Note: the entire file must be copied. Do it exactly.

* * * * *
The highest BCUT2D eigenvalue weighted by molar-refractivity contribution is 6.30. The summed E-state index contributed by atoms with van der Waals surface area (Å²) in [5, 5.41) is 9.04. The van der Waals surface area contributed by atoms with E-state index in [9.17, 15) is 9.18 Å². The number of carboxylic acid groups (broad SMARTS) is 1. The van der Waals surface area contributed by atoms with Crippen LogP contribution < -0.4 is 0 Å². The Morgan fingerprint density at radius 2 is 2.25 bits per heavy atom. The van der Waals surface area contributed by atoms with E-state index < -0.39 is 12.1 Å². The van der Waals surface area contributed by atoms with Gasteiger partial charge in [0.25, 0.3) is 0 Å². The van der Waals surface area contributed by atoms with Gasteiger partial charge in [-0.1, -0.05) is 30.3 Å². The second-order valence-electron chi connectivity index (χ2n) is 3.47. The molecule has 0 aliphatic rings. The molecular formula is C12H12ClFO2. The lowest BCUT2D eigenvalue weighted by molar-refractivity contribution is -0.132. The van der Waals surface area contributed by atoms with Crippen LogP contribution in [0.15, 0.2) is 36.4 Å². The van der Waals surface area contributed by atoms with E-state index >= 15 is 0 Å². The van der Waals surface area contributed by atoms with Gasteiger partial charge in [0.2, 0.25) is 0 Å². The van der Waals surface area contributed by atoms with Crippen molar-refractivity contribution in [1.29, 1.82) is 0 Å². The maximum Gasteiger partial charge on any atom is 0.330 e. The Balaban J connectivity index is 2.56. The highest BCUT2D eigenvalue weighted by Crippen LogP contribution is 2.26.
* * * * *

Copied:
The highest BCUT2D eigenvalue weighted by molar-refractivity contribution is 6.30. The summed E-state index contributed by atoms with van der Waals surface area (Å²) in [5, 5.41) is 9.04. The van der Waals surface area contributed by atoms with E-state index in [9.17, 15) is 9.18 Å². The number of carboxylic acid groups (broad SMARTS) is 1. The van der Waals surface area contributed by atoms with Crippen LogP contribution < -0.4 is 0 Å². The Morgan fingerprint density at radius 2 is 2.25 bits per heavy atom. The van der Waals surface area contributed by atoms with E-state index < -0.39 is 12.1 Å². The van der Waals surface area contributed by atoms with Gasteiger partial charge in [0.25, 0.3) is 0 Å². The van der Waals surface area contributed by atoms with Gasteiger partial charge in [-0.1, -0.05) is 30.3 Å². The second-order valence-electron chi connectivity index (χ2n) is 3.47. The molecule has 0 aliphatic rings. The molecular formula is C12H12ClFO2. The lowest BCUT2D eigenvalue weighted by molar-refractivity contribution is -0.132. The van der Waals surface area contributed by atoms with Crippen LogP contribution in [0.15, 0.2) is 36.4 Å². The van der Waals surface area contributed by atoms with E-state index >= 15 is 0 Å². The van der Waals surface area contributed by atoms with Gasteiger partial charge in [0.2, 0.25) is 0 Å². The van der Waals surface area contributed by atoms with Crippen molar-refractivity contribution in [1.29, 1.82) is 0 Å². The maximum Gasteiger partial charge on any atom is 0.330 e. The Balaban J connectivity index is 2.56. The highest BCUT2D eigenvalue weighted by Crippen LogP contribution is 2.26.